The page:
When the financial crisis, triggered by the collapse of a housing bubble in several important U.S. real estate market, hit in late 2007, the U.S. economy suffered, while European economies initially took a much more gentle hit.
At the time, it looked like those economies were going to avoid the economic pain of the financial crisis almost entirely, because a better regulatory system prevented European banks from making many of the mistake that were pivotal in the U.S. financial crisis.
Four and a half years later, the situation is less clear. The threat of sovereign debt defaults, or default by financial institutions that when push came to shove were backed by sovereigns, even if they had no legal obligation to do so, have brought down Iceland, Ireland, Greece and Portugal, and have Italy and Spain on the brink, and the United Kingdom is in a downturn worse than the Great Depression was for it. These countries are experiencing cuts to public services and unemployment at least as bad and often worse than the worst since the Great Depression hit that the United States experienced peaking a couple of years ago, form which the U.S. has still not fully recovered.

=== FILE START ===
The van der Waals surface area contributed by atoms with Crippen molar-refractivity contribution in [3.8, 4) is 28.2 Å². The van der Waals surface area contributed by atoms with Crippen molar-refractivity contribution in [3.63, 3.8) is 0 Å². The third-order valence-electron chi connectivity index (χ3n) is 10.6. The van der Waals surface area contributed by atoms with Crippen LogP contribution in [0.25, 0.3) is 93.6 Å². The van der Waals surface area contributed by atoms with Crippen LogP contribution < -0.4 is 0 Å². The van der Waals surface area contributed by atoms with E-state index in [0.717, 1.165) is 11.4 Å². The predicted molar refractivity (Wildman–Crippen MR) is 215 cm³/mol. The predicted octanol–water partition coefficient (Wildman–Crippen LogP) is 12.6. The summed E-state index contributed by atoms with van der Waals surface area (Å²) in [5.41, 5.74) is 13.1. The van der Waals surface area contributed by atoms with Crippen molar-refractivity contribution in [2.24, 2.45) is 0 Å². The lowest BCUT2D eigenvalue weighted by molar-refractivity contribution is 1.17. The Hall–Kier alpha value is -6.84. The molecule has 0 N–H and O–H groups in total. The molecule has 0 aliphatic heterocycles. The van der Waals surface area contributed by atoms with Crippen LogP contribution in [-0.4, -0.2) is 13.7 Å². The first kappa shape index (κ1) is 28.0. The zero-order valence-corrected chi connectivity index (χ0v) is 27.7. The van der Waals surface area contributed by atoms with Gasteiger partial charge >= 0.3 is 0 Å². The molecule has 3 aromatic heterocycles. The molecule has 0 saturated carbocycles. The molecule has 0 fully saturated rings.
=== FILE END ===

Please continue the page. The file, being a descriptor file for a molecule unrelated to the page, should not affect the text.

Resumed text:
The situation has gotten so bad in Europe that it threatens to rebound back onto U.S. shores and trigger a double dip recession.
Japan is also greatly overextended in sovereign debt, and will not at a crisis point now, could easily slip out of control. The pain there is not as visible mostly because it has endured its "lost decade' followed by another long slump, so the status quo against which current conditions are being evaluated isn't nearly as rosy as it was for the U.S. or Europe.
The root causes of the European sovereign debt crisis are even more obscure than those of the American financial crisis. But, the only really obvious candiate is that they are delayed reaction to the U.S. finanical crisis.
If that analysis is right, then the benefits of financial regulation generally look a lot more suspect.